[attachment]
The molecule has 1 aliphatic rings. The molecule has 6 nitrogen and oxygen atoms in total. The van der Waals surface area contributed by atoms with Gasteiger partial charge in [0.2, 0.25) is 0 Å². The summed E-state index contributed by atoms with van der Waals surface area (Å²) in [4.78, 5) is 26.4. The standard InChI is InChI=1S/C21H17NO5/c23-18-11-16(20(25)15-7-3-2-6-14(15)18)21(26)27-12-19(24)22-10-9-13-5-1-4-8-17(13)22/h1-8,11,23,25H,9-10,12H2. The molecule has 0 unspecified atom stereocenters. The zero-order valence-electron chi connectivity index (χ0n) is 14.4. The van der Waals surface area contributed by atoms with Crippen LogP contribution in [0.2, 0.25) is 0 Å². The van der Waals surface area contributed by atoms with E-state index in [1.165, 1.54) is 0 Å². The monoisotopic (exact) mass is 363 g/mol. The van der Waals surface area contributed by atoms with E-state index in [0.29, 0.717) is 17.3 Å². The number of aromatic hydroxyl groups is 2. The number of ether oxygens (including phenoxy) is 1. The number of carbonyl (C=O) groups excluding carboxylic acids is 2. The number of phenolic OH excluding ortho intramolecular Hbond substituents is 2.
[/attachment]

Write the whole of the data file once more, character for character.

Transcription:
The molecule has 1 aliphatic rings. The molecule has 6 nitrogen and oxygen atoms in total. The van der Waals surface area contributed by atoms with Gasteiger partial charge in [0.2, 0.25) is 0 Å². The summed E-state index contributed by atoms with van der Waals surface area (Å²) in [4.78, 5) is 26.4. The standard InChI is InChI=1S/C21H17NO5/c23-18-11-16(20(25)15-7-3-2-6-14(15)18)21(26)27-12-19(24)22-10-9-13-5-1-4-8-17(13)22/h1-8,11,23,25H,9-10,12H2. The molecule has 0 unspecified atom stereocenters. The zero-order valence-electron chi connectivity index (χ0n) is 14.4. The van der Waals surface area contributed by atoms with Crippen LogP contribution in [0.2, 0.25) is 0 Å². The van der Waals surface area contributed by atoms with E-state index in [1.165, 1.54) is 0 Å². The monoisotopic (exact) mass is 363 g/mol. The van der Waals surface area contributed by atoms with E-state index in [0.29, 0.717) is 17.3 Å². The number of aromatic hydroxyl groups is 2. The number of ether oxygens (including phenoxy) is 1. The number of carbonyl (C=O) groups excluding carboxylic acids is 2. The number of phenolic OH excluding ortho intramolecular Hbond substituents is 2.